The things I knew about the Knights Templars – OK, the things that I’d picked up along the way and thought they were true to varying degrees – were as follows:
- They wore white smocks with a red cross on and were a martial order who were created to protect pilgrims in the Holy Land in the Middle Ages.
- They were violently supressed by the French King who wanted their land and money, and the story goes that one reason that Friday 13th is considered unlucky is that this purge took place on Friday 13th.
- Finally…they’re supposed to hold the secret of the Holy Grail and also are supposed to be related to the secretive ‘Priory of Sion’ who, according to various conspiracy theorists and Dan Brown, have protected the secret of the Merovingian Heresy.
Well, of these, this great little book gives me the facts on (1) – the knights did indeed wear white smocks with red crosses. As for (2), well, the purge did happen on Friday 13th….as for (3) – nothing said.
This book is a good introduction to the historical facts behind an institution which has passed over from fact in to myth and legend. I have to say that the main reason I bought it was that I’d always been interested in the myths and legends surrounding the Holy Grail, which led to an interest in the various Crusades. It’s not a thick book but I would say that it sometimes gets a little heavy in terms of the relentless facts – who was who between what times, so to say. In parts it reminded me a little of those books of the Old Testament of The Bible which detail who begat who – vitally important for those interested in Biblical bloodlines but something of a shock to the system for the rest of us.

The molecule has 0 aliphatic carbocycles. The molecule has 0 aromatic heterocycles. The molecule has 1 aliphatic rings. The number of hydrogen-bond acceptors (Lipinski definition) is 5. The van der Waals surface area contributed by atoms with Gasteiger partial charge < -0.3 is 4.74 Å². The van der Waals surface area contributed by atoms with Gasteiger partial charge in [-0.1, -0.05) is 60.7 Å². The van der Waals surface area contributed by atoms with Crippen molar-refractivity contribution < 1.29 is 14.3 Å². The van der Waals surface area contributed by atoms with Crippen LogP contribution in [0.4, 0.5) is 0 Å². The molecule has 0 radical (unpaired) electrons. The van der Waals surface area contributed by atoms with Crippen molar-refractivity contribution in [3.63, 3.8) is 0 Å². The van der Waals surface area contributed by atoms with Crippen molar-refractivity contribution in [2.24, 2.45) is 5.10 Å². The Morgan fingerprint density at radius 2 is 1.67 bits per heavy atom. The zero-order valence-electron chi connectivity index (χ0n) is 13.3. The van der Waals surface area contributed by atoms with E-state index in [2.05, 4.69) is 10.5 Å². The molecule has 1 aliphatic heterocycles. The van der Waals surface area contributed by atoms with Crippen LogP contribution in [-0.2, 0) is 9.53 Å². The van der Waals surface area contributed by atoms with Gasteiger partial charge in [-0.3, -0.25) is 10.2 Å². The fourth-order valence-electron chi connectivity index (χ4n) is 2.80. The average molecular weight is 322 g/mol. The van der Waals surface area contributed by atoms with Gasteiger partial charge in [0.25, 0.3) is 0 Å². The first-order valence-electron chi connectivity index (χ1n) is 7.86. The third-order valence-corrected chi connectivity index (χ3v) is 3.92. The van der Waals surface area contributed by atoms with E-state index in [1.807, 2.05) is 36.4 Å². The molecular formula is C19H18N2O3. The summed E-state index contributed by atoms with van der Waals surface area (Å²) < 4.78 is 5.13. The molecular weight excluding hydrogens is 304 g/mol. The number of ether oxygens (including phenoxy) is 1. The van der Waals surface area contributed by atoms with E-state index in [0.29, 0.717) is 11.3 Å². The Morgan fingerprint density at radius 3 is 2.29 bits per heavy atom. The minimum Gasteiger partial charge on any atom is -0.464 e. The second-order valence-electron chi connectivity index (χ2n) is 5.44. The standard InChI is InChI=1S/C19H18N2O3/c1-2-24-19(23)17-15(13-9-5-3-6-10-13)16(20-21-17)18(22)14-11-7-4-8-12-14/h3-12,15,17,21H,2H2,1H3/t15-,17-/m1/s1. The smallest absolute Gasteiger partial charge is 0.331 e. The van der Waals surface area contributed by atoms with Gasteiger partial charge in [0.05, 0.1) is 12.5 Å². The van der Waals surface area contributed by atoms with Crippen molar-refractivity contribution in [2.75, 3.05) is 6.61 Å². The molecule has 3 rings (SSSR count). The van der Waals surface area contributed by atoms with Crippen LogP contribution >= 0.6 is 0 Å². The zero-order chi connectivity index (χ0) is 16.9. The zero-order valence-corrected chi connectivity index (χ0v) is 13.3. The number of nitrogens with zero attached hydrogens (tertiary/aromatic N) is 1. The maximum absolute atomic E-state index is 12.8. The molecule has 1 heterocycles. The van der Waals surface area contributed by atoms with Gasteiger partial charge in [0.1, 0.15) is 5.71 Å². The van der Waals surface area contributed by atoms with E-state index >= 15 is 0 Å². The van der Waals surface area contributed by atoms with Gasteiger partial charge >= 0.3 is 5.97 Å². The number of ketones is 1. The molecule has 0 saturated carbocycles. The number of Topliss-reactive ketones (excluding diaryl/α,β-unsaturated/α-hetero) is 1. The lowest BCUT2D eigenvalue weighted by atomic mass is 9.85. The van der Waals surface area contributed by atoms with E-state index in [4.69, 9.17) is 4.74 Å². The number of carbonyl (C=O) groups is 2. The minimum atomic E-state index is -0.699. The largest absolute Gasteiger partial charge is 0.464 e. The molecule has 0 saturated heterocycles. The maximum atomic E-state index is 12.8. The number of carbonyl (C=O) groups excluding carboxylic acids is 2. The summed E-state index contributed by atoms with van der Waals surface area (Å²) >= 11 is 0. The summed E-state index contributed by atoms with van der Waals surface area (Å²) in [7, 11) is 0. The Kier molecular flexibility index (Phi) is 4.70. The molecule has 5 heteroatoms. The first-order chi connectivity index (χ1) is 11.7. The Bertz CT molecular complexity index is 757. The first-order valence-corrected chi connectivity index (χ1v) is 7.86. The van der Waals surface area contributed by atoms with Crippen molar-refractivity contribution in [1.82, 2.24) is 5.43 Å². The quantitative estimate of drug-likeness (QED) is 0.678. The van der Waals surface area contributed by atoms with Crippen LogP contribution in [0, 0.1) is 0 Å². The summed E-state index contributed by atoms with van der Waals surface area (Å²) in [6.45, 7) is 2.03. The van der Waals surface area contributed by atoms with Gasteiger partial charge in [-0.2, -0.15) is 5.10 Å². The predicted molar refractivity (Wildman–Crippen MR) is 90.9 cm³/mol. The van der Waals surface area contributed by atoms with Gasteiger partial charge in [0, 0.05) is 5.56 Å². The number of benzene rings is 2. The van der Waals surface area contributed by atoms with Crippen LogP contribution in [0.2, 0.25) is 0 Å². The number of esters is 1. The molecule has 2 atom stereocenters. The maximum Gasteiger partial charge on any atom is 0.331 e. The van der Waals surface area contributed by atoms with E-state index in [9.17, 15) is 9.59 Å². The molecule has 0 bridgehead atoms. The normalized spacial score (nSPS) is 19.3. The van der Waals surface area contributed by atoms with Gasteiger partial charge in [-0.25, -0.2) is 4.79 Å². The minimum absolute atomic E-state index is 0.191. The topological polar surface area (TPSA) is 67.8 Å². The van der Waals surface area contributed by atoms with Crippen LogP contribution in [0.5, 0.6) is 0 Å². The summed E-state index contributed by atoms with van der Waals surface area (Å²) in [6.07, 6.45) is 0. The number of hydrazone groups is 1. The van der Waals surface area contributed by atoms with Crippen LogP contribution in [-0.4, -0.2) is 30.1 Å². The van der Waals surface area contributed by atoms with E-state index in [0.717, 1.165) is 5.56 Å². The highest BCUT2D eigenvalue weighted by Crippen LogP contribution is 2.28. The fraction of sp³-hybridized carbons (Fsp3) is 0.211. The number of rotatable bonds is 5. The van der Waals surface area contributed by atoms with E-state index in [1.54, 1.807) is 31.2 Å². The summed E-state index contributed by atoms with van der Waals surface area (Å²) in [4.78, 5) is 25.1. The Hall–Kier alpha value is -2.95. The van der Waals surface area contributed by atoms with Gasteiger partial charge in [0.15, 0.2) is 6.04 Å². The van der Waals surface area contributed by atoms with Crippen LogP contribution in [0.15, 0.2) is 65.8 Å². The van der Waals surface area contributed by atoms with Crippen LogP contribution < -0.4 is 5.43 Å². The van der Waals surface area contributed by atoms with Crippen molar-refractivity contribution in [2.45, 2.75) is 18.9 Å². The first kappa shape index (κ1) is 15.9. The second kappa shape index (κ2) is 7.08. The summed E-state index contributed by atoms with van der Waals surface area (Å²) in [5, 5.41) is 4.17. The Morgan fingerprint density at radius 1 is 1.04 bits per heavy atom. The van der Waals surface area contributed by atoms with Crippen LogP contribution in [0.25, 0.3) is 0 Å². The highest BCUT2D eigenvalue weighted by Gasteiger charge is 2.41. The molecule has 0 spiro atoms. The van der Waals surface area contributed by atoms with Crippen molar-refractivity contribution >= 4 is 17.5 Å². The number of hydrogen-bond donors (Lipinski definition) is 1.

It is well researched and thorough – I would have liked a little more detail about the day to day running of the order, it’s military tactics, etc. – but it was a little ‘dense’ in places, and I found a few sections hard to get through because of the occasional sections in the book where you’d follow one arc of the story for a few years, so to say, then suddenly find yousrelf back in time and starting another arc of the story that overlapped in time with the first. I appreciate that this sort of thing is incredibly difficult to write (hey, I wouldn’t even try!!) but it might benefit from a few timeline diagrams showing who’s reign overlapped with who, etc.
Overall I enjoyed it – it taught me a lot, and I’d certainly recommend the book to anyone who wants to get the historical background to this group of men at this point in history. I was actually surprised at how relatively small the Order was for the first decade of its life – something that the conspiracy theorists love to go on about – and how wealthy and influential they quickly became. And it was the latter that eventually led to their downfall.
Not an easy read for the reasons I mention, but a satisfying one.